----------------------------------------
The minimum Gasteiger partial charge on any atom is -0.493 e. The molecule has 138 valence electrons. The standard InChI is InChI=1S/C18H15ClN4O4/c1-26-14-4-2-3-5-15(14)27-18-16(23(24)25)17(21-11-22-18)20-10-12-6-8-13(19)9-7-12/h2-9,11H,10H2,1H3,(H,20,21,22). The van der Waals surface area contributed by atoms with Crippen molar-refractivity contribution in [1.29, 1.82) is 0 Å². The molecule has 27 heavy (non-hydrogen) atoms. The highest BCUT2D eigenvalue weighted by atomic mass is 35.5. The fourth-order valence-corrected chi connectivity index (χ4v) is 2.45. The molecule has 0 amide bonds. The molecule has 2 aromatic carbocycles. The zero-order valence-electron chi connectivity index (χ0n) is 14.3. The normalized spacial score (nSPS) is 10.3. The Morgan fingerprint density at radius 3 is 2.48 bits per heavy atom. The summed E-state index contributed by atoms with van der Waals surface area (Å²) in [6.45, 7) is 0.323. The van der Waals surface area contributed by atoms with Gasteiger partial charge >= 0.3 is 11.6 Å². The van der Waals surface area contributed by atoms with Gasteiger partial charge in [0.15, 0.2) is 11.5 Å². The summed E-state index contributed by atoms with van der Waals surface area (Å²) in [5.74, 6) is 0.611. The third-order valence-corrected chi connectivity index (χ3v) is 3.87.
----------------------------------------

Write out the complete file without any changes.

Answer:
The minimum Gasteiger partial charge on any atom is -0.493 e. The molecule has 138 valence electrons. The standard InChI is InChI=1S/C18H15ClN4O4/c1-26-14-4-2-3-5-15(14)27-18-16(23(24)25)17(21-11-22-18)20-10-12-6-8-13(19)9-7-12/h2-9,11H,10H2,1H3,(H,20,21,22). The van der Waals surface area contributed by atoms with Crippen molar-refractivity contribution in [1.29, 1.82) is 0 Å². The molecule has 27 heavy (non-hydrogen) atoms. The highest BCUT2D eigenvalue weighted by atomic mass is 35.5. The fourth-order valence-corrected chi connectivity index (χ4v) is 2.45. The molecule has 0 amide bonds. The molecule has 2 aromatic carbocycles. The zero-order valence-electron chi connectivity index (χ0n) is 14.3. The normalized spacial score (nSPS) is 10.3. The Morgan fingerprint density at radius 3 is 2.48 bits per heavy atom. The summed E-state index contributed by atoms with van der Waals surface area (Å²) in [6.45, 7) is 0.323. The van der Waals surface area contributed by atoms with Gasteiger partial charge >= 0.3 is 11.6 Å². The van der Waals surface area contributed by atoms with Gasteiger partial charge in [0.15, 0.2) is 11.5 Å². The summed E-state index contributed by atoms with van der Waals surface area (Å²) in [5.74, 6) is 0.611. The third-order valence-corrected chi connectivity index (χ3v) is 3.87.